La Mafia is a restaurant in Zaragoza, Spain, where posters of Marlon Brando and Al Pacino adorn the walls and all the waiters and a surprising number of patrons sport black bow-ties. There are exhibits that are viewer-friendly and very informative on the Valentine’s Day massacre, Al Capone, Lucky Luciano, and why Prohibition led directly to mob control of night clubs and casinos. They have a loyalty program that is the envy of the hospitality industry. If you reach the level of 20,000 points you get free admission to the Fidelity Club where the Omertas (three drops of anis in a gin martini) are free and served on circular silver platters irreverently nicknamed Baptists.
But not all is as orderly as a daily glass of red wine, blue skies, and the sun setting orange on the construction trade and the community of citizens beyond government (CCBY), a secret society that came into being when it was understood, after the crazy Texan with the big ears cost Bush Senior the election in 1992, that the two-party system was doomed and yet no third-party could avoid doing more damage than good.
The American, nursing an Omerta at the bar, heard about the restaurant’s problems from the bartender, Paco.
“Bad,” Paco said shoving a newspaper article on the counter. It suggested that La Mafia, now a restaurant chain, “normalizes organized crime.”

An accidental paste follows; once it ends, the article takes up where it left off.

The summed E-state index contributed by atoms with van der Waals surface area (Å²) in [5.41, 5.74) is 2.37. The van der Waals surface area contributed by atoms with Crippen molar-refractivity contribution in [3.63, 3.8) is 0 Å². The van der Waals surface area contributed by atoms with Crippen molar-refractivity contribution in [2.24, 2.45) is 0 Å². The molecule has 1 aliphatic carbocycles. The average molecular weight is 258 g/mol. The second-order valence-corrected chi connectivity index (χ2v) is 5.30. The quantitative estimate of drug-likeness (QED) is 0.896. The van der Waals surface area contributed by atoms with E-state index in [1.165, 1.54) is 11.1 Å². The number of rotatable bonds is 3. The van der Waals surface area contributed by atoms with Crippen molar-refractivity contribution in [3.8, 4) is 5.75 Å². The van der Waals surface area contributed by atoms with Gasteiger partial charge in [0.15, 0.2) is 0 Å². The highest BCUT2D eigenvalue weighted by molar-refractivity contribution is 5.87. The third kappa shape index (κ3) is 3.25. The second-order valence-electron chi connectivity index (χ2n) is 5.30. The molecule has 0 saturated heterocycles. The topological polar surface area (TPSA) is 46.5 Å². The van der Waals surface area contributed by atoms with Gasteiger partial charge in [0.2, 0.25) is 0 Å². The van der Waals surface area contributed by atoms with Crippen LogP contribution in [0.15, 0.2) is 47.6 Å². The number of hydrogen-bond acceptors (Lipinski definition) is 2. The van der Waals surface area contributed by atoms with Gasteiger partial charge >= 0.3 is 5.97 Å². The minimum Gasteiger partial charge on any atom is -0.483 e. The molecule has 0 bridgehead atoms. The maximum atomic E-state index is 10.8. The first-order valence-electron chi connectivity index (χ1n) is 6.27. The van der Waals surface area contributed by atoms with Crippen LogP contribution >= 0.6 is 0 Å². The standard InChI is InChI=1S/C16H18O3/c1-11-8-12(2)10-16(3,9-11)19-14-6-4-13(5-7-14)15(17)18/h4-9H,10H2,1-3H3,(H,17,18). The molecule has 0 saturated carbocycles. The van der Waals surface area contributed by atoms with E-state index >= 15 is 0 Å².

“Where did this appear?”
“But that is an Italian newspaper.”
”Look what they say about us.”
The article made much of the Italian dishes in the menu named after murdered judges.
Also, it was reported that Italian Mafiosi and cocaine kingpins routinely meet at restaurants on Spain such as La Mafia.
Children under seven in a company of four or more are given Ray Liotta coloring books and little plastic bags of confectioner’s sugar packed like cocaine.
Pablo Martinez, La Mafia’s consiglieri coordinator, was quoted in the article from La Republica. He was indignant. “We are roses,” he said. “We are love.”
But the article’s author, Rinaldo something, had another word for it. “They are cocaine.”
The American laughed. Paco refilled his glass.
Pablo Martinez joined him at the bar.
“We’re going international,” he said. “Europe and Latin America. The foreign market shows a lot of potential.”
(Ed. note: Thanks to Willliam Brennan of The Atlantic (November 2014, p. 30), for the scoop.)